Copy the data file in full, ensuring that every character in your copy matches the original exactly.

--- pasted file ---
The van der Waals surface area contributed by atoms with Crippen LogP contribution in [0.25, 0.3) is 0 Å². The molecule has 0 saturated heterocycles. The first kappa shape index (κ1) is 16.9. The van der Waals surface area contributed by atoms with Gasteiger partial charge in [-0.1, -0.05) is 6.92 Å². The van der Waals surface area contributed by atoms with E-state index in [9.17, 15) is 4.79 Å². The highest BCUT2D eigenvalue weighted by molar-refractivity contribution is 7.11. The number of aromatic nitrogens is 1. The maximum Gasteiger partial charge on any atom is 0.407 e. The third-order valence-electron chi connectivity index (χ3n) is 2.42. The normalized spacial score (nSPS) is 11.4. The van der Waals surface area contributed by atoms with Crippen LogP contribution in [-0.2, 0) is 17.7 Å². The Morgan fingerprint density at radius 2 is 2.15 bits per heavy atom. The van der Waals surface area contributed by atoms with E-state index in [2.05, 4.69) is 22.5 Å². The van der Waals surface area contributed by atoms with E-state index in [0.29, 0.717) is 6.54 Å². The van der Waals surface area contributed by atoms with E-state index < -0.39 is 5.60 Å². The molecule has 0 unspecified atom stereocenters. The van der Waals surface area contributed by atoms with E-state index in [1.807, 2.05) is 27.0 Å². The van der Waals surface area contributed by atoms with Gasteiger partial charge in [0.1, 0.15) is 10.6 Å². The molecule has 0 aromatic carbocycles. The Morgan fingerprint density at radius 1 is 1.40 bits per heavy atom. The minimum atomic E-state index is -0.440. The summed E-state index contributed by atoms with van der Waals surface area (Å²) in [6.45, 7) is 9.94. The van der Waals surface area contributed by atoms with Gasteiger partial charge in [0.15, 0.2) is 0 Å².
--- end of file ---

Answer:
The van der Waals surface area contributed by atoms with Crippen LogP contribution in [0.25, 0.3) is 0 Å². The molecule has 0 saturated heterocycles. The first kappa shape index (κ1) is 16.9. The van der Waals surface area contributed by atoms with Gasteiger partial charge in [-0.1, -0.05) is 6.92 Å². The van der Waals surface area contributed by atoms with E-state index in [9.17, 15) is 4.79 Å². The highest BCUT2D eigenvalue weighted by molar-refractivity contribution is 7.11. The number of aromatic nitrogens is 1. The maximum Gasteiger partial charge on any atom is 0.407 e. The third-order valence-electron chi connectivity index (χ3n) is 2.42. The normalized spacial score (nSPS) is 11.4. The van der Waals surface area contributed by atoms with Crippen LogP contribution in [-0.2, 0) is 17.7 Å². The Morgan fingerprint density at radius 2 is 2.15 bits per heavy atom. The van der Waals surface area contributed by atoms with E-state index in [2.05, 4.69) is 22.5 Å². The van der Waals surface area contributed by atoms with E-state index in [0.29, 0.717) is 6.54 Å². The van der Waals surface area contributed by atoms with E-state index < -0.39 is 5.60 Å². The molecule has 0 unspecified atom stereocenters. The van der Waals surface area contributed by atoms with E-state index in [1.807, 2.05) is 27.0 Å². The van der Waals surface area contributed by atoms with Gasteiger partial charge in [0.1, 0.15) is 10.6 Å². The molecule has 0 aromatic carbocycles. The Morgan fingerprint density at radius 1 is 1.40 bits per heavy atom. The minimum atomic E-state index is -0.440. The summed E-state index contributed by atoms with van der Waals surface area (Å²) in [6.45, 7) is 9.94. The van der Waals surface area contributed by atoms with Gasteiger partial charge in [0.15, 0.2) is 0 Å².